Delaying action on a bill to punish China for its currency policies just shows the U.S. government is afraid to stand up to China, according to some local manufacturers.

On Tuesday, Republican U.S. Sen. Lindsey Graham of South Carolina and Democratic U.S. Sen. Charles Schumer of New York said they would delay for six months a vote on a bill punishing China for restricting its exchange rate, saying they had seen signs of currency reform during a recent trip to China.

“They’re afraid to stand up for what’s right,” said Larry Sippy, president of Sipco Molding Technologies of Meadville and a past national president of the National Tooling and Machining Association, an industry trade group.

“Our politicians are just that (politicians) — playing a political game at the cost of American jobs,” he said. “It’s a shame.”

Mark Hanaway, director of marketing at Tech Tool and Molded Plastics, said the American manufacturing base is continuing to erode.

“I’d love to see the government take a stand for its own people,” he said.

The bill has drawn strong support from both parties of Congress, where frustration is growing with Chinese policies that lawmakers say hurt American workers and the economy.

The bill would impose 27.5 percent tariffs on Chinese imports if the currency dispute isn’t settled. The lawmakers said they would delay a vote to no later than Sept. 29; if the pace of China’s currency reform slowed before then, they said, they would call for a vote.

During a news conference Tuesday, Graham said he hoped Chinese President Hu Jintao would announce further currency reforms during his visit to Washington next month. He warned that “the jury is still out” and promised to call a vote on his bill if reform wasn’t pursued.

Schumer said the “Chinese see the fact that manipulating their currency cannot continue.”

“We believe that if we hadn’t introduced this strong medicine, nothing ever would have happened,” he said. “Now that we’re on the path to progress, we don’t have to fire this so-called nuclear weapon, but can hold it in abeyance, as we carefully watch and wait and expect continued progress.”

U.S. lawmakers want China to take steps to allow the yuan to strengthen against the dollar, saying the currency is undervalued by up to 40 percent.

The undervalued currency, U.S. manufacturers and politicians say, gives Chinese exports an unfair trade advantage, contributing to the United States’ record $202 billion trade deficit with China last year.

China revalued the yuan last July, raising its value by 2.1 percent and cutting its link with the U.S. dollar, allowing it to trade instead against a basket of currencies. Since then, however, the yuan has appreciated only about 1 percent against the dollar — which U.S. critics say is far too small.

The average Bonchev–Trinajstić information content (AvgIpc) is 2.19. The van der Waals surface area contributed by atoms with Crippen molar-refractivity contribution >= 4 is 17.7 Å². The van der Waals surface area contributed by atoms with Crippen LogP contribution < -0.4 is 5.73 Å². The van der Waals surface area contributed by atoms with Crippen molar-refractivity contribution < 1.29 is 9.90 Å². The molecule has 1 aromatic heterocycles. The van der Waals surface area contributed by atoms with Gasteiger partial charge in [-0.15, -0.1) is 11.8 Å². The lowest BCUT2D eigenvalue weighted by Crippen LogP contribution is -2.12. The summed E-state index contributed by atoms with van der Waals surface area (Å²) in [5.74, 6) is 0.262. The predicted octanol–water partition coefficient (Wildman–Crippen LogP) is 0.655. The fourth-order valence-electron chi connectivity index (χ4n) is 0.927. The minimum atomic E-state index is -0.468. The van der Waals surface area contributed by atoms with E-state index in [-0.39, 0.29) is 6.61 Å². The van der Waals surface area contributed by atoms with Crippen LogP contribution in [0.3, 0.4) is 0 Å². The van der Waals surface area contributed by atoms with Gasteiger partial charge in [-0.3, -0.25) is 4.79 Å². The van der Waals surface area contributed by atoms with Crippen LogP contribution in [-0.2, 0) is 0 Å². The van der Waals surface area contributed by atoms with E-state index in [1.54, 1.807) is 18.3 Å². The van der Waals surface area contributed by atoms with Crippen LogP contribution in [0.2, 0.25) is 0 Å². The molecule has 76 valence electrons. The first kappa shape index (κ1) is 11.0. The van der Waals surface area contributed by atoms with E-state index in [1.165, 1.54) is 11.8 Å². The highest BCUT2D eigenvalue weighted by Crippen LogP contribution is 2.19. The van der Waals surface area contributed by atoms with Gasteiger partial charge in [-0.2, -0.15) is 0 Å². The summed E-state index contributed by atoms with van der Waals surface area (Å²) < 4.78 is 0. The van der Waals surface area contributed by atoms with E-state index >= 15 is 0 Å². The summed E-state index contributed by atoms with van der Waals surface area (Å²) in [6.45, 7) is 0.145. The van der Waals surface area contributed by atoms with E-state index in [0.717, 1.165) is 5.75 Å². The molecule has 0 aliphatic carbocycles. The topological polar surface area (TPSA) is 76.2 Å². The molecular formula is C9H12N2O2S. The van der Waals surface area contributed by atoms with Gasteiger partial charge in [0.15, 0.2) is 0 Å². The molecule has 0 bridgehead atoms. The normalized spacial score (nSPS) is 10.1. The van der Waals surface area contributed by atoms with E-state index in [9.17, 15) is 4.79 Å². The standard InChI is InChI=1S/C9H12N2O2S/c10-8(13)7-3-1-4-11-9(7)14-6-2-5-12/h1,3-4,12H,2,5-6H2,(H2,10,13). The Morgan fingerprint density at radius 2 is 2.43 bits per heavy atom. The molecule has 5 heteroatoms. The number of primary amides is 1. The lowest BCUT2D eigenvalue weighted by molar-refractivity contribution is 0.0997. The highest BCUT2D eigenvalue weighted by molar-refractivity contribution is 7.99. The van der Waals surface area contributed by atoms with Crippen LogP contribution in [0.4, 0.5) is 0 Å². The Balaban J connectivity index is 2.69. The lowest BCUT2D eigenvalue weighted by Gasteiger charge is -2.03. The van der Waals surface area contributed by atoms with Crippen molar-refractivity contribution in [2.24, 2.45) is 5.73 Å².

Chinese leaders have said they plan eventually to let the yuan trade freely on world markets, but that doing so immediately would cause financial turmoil and damage the Chinese economy.

However, both Sippy and Hanaway said China has yet to live up to its commitments.

“The Chinese will say whatever they have to,” Sippy said. “China is not moving.”

“The Chinese have made promises that they rarely meet,” Hanaway said. “The previous maneuvering (on currency) was 2 percent. It was to be a stepping stone to further reformation. That’s not occurred.”

Graham and Schumer returned Sunday from a trip to China, where they met with top Chinese officials.

The lawmakers said that up to 67 of the Senate’s 100 members have indicated they would vote for their bill, which calls for the new tariffs to be imposed two years after passage, allowing time for further negotiations.

Graham said the Senate would overwhelmingly support the bill if China failed to implement more reforms by September. “Not only will we have a vote, we will have an overwhelming vote,” Graham said after the news conference. “There is no way to stop this if the Chinese go backward.”

Also Tuesday, Sens. Charles Grassley, a Republican, and Max Baucus, a Democrat, said they would introduce a bill meant to spur foreign countries, specifically China, into revaluing unfair currency rates.

The bill would require the Treasury Department to engage foreign governments and the International Monetary Fund to resolve currency “imbalances” with the dollar. It would also create a new Treasury Department position: an assistant secretary who would focus on currency and exchange rate issues.

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